He has also stated that The categorical vilification of adoption or (sic) indicates a lack of resolution, which presumably means that all who criticise adoption show that they have not ‘owned’ their adoption, taken responsibility for their actions or resolved any difficulties they might have with adoption! I find this a very narrow way of looking at adoption. It appears to accept that adoption is sound, ethical and humane! In an earlier comment, Robert states that he thinks adoption in some States of America needs fixing, but he gives no indication of any belief that adoption itself is so badly broken because it is founded on principles and beliefs which are wrong. For instance –
*the removal of children from their motherland, culture and heritage is criminal, inhumane and often based on the fabrication of ‘orphanhood’ or on false beliefs about what adoption means in practise
*all adoptions begin with loss and trauma and much of that could be avoided if attitudes to parenting, support for parenting and prevention of unwanted pregnancies were improved
*the need for saving souls is not a valid reason for removing children from their biological parents
*commodification of children and babies for profit and to supply a market is immoral, bad child-care practice and is traumatic for all targeted in some way
*those who do not see that there are many faces to adoption and that ethical adoption will always be necessary for a small number of children who cannot/should not be raised by their biological families, while at the same time the vast majority of adoptions could be prevented and are not for the child, but to meet the needs of adults, will be condoning the continuance of unethical adoption.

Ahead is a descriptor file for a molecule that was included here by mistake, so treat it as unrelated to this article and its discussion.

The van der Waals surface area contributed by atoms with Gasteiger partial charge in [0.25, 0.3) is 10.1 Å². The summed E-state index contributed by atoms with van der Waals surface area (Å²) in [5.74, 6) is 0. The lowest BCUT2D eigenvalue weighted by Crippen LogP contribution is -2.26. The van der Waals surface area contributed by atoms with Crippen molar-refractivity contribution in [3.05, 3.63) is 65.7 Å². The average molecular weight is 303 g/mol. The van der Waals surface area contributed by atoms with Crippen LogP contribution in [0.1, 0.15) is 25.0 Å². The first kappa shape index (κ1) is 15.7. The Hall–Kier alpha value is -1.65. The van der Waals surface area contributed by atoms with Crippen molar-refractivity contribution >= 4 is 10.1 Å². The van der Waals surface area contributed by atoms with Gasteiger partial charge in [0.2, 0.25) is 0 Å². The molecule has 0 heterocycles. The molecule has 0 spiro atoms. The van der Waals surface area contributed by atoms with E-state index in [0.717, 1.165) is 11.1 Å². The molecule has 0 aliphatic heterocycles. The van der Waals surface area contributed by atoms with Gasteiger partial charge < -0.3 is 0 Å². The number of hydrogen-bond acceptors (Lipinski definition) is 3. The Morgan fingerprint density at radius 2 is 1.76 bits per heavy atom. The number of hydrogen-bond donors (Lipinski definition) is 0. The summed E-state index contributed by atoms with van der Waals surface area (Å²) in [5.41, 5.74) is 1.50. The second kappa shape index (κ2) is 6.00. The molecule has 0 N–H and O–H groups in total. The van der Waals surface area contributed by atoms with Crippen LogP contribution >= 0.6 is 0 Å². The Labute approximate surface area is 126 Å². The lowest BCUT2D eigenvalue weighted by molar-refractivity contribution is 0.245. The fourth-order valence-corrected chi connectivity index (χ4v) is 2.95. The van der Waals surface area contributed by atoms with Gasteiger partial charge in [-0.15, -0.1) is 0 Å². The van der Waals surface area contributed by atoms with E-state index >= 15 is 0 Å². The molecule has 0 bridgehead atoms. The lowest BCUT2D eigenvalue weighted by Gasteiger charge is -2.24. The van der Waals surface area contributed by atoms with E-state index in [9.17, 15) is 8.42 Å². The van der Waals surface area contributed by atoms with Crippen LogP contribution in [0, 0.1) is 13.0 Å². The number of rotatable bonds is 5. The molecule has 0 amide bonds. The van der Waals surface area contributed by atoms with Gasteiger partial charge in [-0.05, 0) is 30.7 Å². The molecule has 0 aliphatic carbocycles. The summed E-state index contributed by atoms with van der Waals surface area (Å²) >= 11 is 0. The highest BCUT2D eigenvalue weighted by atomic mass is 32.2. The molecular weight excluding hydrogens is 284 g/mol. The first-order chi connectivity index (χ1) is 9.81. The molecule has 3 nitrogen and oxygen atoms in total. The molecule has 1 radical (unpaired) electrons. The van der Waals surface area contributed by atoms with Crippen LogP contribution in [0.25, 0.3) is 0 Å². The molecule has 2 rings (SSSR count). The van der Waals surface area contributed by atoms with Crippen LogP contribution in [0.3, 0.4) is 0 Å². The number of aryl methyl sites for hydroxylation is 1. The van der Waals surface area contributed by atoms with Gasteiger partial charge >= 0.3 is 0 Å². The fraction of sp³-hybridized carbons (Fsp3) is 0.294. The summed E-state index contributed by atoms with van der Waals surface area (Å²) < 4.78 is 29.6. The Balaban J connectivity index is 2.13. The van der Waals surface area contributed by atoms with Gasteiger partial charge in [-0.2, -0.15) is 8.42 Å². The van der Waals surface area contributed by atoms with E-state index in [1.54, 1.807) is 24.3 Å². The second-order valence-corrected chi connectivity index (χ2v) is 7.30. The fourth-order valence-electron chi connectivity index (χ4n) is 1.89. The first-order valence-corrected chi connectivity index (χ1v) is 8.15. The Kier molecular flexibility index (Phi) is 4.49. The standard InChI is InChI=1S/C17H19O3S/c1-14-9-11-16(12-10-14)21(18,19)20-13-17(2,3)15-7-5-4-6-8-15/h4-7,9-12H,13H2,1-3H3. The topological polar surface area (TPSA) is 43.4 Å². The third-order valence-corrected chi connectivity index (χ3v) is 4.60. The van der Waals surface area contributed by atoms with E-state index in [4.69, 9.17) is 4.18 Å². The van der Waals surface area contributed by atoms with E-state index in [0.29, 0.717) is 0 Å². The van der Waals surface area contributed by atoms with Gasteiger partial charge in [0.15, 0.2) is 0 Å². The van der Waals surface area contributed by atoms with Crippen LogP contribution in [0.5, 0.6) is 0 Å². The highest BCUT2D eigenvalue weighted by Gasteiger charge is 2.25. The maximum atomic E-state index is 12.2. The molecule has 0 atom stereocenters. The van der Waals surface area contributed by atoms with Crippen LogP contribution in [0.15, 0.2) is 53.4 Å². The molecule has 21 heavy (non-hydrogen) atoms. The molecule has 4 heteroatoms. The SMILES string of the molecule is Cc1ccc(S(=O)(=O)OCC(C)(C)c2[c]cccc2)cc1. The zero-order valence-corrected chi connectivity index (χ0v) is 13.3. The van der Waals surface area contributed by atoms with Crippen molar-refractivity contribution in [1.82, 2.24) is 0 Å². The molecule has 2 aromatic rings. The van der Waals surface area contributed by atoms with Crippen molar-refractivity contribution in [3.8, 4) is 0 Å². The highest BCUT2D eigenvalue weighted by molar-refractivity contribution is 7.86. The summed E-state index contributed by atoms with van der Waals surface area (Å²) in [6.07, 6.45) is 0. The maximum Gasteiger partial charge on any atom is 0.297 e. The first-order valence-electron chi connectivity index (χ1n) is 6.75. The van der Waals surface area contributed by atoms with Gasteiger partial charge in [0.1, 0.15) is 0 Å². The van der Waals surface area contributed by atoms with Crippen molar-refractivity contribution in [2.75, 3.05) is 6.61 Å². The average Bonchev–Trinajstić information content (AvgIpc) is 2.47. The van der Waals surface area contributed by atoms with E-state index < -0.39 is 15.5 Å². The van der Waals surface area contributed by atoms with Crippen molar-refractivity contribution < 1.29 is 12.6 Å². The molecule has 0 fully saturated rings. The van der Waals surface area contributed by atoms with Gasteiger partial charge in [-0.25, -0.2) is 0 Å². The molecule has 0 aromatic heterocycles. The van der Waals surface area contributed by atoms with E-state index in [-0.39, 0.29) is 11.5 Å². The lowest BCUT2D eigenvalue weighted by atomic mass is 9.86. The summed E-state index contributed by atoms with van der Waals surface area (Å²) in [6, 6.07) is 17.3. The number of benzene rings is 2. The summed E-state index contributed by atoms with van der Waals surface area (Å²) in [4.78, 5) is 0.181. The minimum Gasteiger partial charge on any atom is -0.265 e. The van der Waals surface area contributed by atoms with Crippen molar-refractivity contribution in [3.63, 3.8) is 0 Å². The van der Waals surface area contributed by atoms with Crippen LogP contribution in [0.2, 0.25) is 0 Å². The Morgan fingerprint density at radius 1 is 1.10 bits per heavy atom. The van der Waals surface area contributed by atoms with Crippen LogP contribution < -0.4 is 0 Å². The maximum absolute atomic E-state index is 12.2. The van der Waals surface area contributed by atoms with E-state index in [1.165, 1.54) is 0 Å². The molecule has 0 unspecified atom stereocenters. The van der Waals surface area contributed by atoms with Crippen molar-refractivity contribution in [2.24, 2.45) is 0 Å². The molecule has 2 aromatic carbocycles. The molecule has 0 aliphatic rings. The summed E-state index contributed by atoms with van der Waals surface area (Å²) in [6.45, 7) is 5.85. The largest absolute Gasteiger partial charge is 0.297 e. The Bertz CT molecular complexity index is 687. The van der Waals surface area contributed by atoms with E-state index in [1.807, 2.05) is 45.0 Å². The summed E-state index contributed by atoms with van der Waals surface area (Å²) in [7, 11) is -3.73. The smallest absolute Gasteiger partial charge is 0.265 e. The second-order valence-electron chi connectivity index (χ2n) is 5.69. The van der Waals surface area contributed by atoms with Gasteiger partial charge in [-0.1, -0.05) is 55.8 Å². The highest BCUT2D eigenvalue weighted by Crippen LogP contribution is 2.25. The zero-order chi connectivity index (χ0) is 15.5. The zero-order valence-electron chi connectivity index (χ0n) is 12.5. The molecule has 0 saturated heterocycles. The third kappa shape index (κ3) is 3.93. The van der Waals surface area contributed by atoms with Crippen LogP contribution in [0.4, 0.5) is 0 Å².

Those who do not speak out and are silent, condone. Given the information we now have available about adoption, it is hard to see how anyone could condone adoption as it is practised today. To suggest that anyone or an unknown someone, who sees the very grave wrongs with adoption has not resolved their own ‘issues’, taken responsibility for them and ‘owned’ them is insulting, rude, ignorant and offensive! Robert’s view on primal loss and the cognitive abilities of babies are saddening to say the least and must be confusing to those looking for accurate information.
Adoptionland is so often a strange place to be, holding on the one hand inspirational exchanges such as the one between Deanna and Laura which progress our thinking on adoption and on the other, exchanges which reveal confused and unswerving views which maintain the status quo, do not see the wider picture or completely miss what adoption is really about. As we say in my country Rock On Deanna and Laura!!
Over at The Shrink’s Blog check this one out –
One of the most common early by-products of imbalance in intimate personal relationships is resentment. If the spirit of quid pro quo is violated, exploited, or ignored, and the energetic, logistical and personal exchange becomes too chronically lopsided resentment festers and mutates into toxic contempt, hopelessness, and love-killing exhaustion http://whatashrinkthinks.com/2013/04/25/balancing-act
Many thanks to the talented poster maker who has produced a series of very to the point posters recently. Thank you.